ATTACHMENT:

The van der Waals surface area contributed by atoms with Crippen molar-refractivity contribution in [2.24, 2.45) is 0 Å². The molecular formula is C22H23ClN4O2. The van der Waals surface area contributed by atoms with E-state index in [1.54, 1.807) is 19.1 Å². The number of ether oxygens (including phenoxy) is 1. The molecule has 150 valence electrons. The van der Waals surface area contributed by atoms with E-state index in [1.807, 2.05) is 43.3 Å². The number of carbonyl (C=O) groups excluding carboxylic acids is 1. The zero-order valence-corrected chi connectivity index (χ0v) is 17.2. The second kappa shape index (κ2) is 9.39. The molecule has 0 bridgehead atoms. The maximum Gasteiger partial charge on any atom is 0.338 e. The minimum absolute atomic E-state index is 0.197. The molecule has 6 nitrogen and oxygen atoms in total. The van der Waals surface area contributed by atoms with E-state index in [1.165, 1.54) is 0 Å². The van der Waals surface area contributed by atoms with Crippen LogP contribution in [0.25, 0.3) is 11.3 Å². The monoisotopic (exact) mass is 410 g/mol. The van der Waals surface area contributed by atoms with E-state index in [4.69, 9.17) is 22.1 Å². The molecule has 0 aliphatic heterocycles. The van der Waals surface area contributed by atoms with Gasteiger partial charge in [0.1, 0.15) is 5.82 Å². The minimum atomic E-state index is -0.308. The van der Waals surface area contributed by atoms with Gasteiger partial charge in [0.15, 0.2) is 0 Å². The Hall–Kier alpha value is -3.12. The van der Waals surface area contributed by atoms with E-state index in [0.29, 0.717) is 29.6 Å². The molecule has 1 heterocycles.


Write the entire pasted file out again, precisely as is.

The van der Waals surface area contributed by atoms with Crippen molar-refractivity contribution in [2.24, 2.45) is 0 Å². The molecular formula is C22H23ClN4O2. The van der Waals surface area contributed by atoms with E-state index in [1.54, 1.807) is 19.1 Å². The number of ether oxygens (including phenoxy) is 1. The molecule has 150 valence electrons. The van der Waals surface area contributed by atoms with E-state index in [1.807, 2.05) is 43.3 Å². The number of carbonyl (C=O) groups excluding carboxylic acids is 1. The zero-order valence-corrected chi connectivity index (χ0v) is 17.2. The second kappa shape index (κ2) is 9.39. The molecule has 0 bridgehead atoms. The maximum Gasteiger partial charge on any atom is 0.338 e. The minimum absolute atomic E-state index is 0.197. The molecule has 6 nitrogen and oxygen atoms in total. The van der Waals surface area contributed by atoms with E-state index in [1.165, 1.54) is 0 Å². The van der Waals surface area contributed by atoms with Crippen LogP contribution in [0.25, 0.3) is 11.3 Å². The monoisotopic (exact) mass is 410 g/mol. The van der Waals surface area contributed by atoms with E-state index in [4.69, 9.17) is 22.1 Å². The molecule has 0 aliphatic heterocycles. The van der Waals surface area contributed by atoms with Gasteiger partial charge in [0.1, 0.15) is 5.82 Å². The minimum atomic E-state index is -0.308. The van der Waals surface area contributed by atoms with Gasteiger partial charge in [0.15, 0.2) is 0 Å². The Hall–Kier alpha value is -3.12. The van der Waals surface area contributed by atoms with E-state index in [0.29, 0.717) is 29.6 Å². The molecule has 1 heterocycles.